A Return to Quebec…. 35 Years Later
Greetings from La Place de la Gare, a hideous park featuring a rusted sculpture, set before the beautiful old train station of Quebec city to honour the 390th anniversary of the founding of this, the oldest city in North America (if you don’t count anything south of Texas). I’ve just spent the last half hour trekking here on my way to catch my train home, after 4 days spent with my mother and sisters.
I have not been in this city in about 35 years. Yes, 35 years. The last and first time was with my grade 7 class. We had come just after one of the historic sovereignty/separation votes. And back them, my political mind awakening, one of the first things I noticed was that the poorer neighbourhoods had the “oui” signs up, and the richer ones the “non” signs. (Now, I might have it reversed, with “oui” signifying a desire to stay in Canada; I really don’t remember. The point is that, as I remember it, those wishing to separate from Canada were more working class.)
Life was so much different back then. We kids of 11 or 12 years of age, were free to run about the city on our own, both day and night (with a curfew, of course). We explored on our own, tried out our poor French on our own, got lost on our own, and made it back to tell the tales. I cant imagine so much freedom granted to children of that age group today, especially not in a strange city.
I also remember, with great disappointment, how many kids had asked the teachers before the trip, “Will we have to exchange any currency?” See? Stupidity is not confined to any one generation.
Now, I’ve had the great fortune in my life to have been able to travel widely and on my own. I have many special memories, and tales that will astonish, shock, titillate and bore you. But, strangely, one of my fondest memories is of being 25 years old, on my way to Pointe-de-l’Eglise, Nova Scotia, to commence six weeks of French immersion studies I had made my way there from Toronto with no particular idea of how exactly to get there. I had flown into Halifax and had found a local bus that would take me to the place, several hours hence. For someone who, at that age, did not have a lot of travel experience, and who was navigating in a language he did not speak wel, this was quite a feat.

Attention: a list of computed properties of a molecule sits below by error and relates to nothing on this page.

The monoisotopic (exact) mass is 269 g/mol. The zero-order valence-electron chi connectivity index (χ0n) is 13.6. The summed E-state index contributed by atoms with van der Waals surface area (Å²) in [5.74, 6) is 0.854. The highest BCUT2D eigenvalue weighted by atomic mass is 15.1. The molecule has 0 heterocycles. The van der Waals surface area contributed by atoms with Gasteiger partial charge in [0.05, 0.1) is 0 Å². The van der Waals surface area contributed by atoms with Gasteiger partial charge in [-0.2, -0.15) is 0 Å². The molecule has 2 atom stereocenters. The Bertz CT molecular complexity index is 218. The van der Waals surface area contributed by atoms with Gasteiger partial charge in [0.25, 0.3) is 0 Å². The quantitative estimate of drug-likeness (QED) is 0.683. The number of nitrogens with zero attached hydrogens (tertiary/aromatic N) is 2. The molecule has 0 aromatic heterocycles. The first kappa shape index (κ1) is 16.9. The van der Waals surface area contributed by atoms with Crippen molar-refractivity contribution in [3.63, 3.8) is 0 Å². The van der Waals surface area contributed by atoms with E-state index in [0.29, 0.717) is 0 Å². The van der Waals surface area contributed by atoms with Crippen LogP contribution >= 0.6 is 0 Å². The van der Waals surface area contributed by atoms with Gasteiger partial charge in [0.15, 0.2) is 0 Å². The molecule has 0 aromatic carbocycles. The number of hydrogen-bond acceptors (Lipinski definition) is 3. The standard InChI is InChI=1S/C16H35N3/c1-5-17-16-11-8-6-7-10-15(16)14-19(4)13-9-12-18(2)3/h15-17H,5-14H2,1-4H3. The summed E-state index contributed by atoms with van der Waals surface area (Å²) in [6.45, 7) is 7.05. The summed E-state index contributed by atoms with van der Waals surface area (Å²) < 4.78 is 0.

But the memory I’m referring to is one of waiting for the bus to depart. I’d had a couple of hours in Halifax, and had found myself in some shipyard. I had a knock-off Walkman (yes, kids, a portable device that played cassette tapes) and a few minutes of battery time left. So I lay on the grass, listening to whatever I was in to in 1991, and contemplated the many adventures in life that awaited me.
Yes, that is exactly what I thought about. And I remember being so grateful and happy for the chance to walk about new places and just inhale their histories.
Here I am, 22 years later, with a bad back and deadlines looming. Instead of a knock-off Walkman, I have a bluetooth headset linked to my smartphone, which is streaming podcasts about some ancient war. And once more, I find myself happy and grateful for the chance to walk about a place and inhale its history.
Indeed, perhaps one of the more pleasurable things I’ve done this year was to leave the hotel at 9:AM, and take the long slow saunter to Quebec train station, through Old Quebec, past the stables, Parliament, the old artillery units and battlements, past the original city hall, a neighbourhood famous for its Irish immigrants, a spot where Canada’s first munitions factory once sat, and the onward to the gorgeous train station itself, likely also a remnant from Canada’s Victorian era history.
If you live in Canada, particularly Eastern or Central Canada, and you have not yet been to Quebec city, I strongly advise that you do. It’s a cheap way to experience old Europe without having to endure a trans-Oceanic flight.
This day is particularly special, mind you, because it is a holiday, Victoria Day. Well, at least that’s what it’s called in English Canada. Here…. could be anything. But it’s still a holiday. So there’s almost no one else on the street. It’s like I’ve been transported to a parallel universe where the Napoleonic era never ended, but all the people disappeared.
And might I add… what a glorious time in history it is now, when someone like me can sit happily in an outdoor garden, and type an entire document on a lightweight computer. You kids just don’t know how far we’re come.